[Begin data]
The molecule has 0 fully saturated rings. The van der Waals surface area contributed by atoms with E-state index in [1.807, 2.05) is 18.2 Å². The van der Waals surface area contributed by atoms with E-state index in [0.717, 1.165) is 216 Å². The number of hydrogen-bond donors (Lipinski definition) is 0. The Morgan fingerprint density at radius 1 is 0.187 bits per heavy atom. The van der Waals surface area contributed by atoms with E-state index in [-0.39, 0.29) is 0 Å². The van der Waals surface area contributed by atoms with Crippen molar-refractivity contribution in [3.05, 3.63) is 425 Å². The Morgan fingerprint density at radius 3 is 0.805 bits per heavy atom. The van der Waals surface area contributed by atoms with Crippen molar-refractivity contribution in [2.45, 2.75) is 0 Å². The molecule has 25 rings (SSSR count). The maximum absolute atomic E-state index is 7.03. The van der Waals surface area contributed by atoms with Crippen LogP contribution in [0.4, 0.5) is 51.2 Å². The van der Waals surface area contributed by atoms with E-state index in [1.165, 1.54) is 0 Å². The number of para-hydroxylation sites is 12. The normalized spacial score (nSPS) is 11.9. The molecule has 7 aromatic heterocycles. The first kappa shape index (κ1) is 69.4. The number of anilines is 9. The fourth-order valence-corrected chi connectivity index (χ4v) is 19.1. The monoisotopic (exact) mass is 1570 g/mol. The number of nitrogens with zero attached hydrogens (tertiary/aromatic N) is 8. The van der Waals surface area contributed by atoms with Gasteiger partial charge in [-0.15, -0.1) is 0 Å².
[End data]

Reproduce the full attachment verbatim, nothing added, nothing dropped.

The molecule has 0 fully saturated rings. The van der Waals surface area contributed by atoms with E-state index in [1.807, 2.05) is 18.2 Å². The van der Waals surface area contributed by atoms with E-state index in [0.717, 1.165) is 216 Å². The number of hydrogen-bond donors (Lipinski definition) is 0. The Morgan fingerprint density at radius 1 is 0.187 bits per heavy atom. The van der Waals surface area contributed by atoms with E-state index in [-0.39, 0.29) is 0 Å². The van der Waals surface area contributed by atoms with Crippen molar-refractivity contribution in [3.05, 3.63) is 425 Å². The Morgan fingerprint density at radius 3 is 0.805 bits per heavy atom. The van der Waals surface area contributed by atoms with Crippen molar-refractivity contribution in [2.45, 2.75) is 0 Å². The molecule has 25 rings (SSSR count). The maximum absolute atomic E-state index is 7.03. The van der Waals surface area contributed by atoms with Crippen LogP contribution in [0.4, 0.5) is 51.2 Å². The van der Waals surface area contributed by atoms with E-state index in [1.165, 1.54) is 0 Å². The number of para-hydroxylation sites is 12. The normalized spacial score (nSPS) is 11.9. The molecule has 7 aromatic heterocycles. The first kappa shape index (κ1) is 69.4. The number of anilines is 9. The fourth-order valence-corrected chi connectivity index (χ4v) is 19.1. The monoisotopic (exact) mass is 1570 g/mol. The number of nitrogens with zero attached hydrogens (tertiary/aromatic N) is 8. The van der Waals surface area contributed by atoms with Gasteiger partial charge in [-0.15, -0.1) is 0 Å².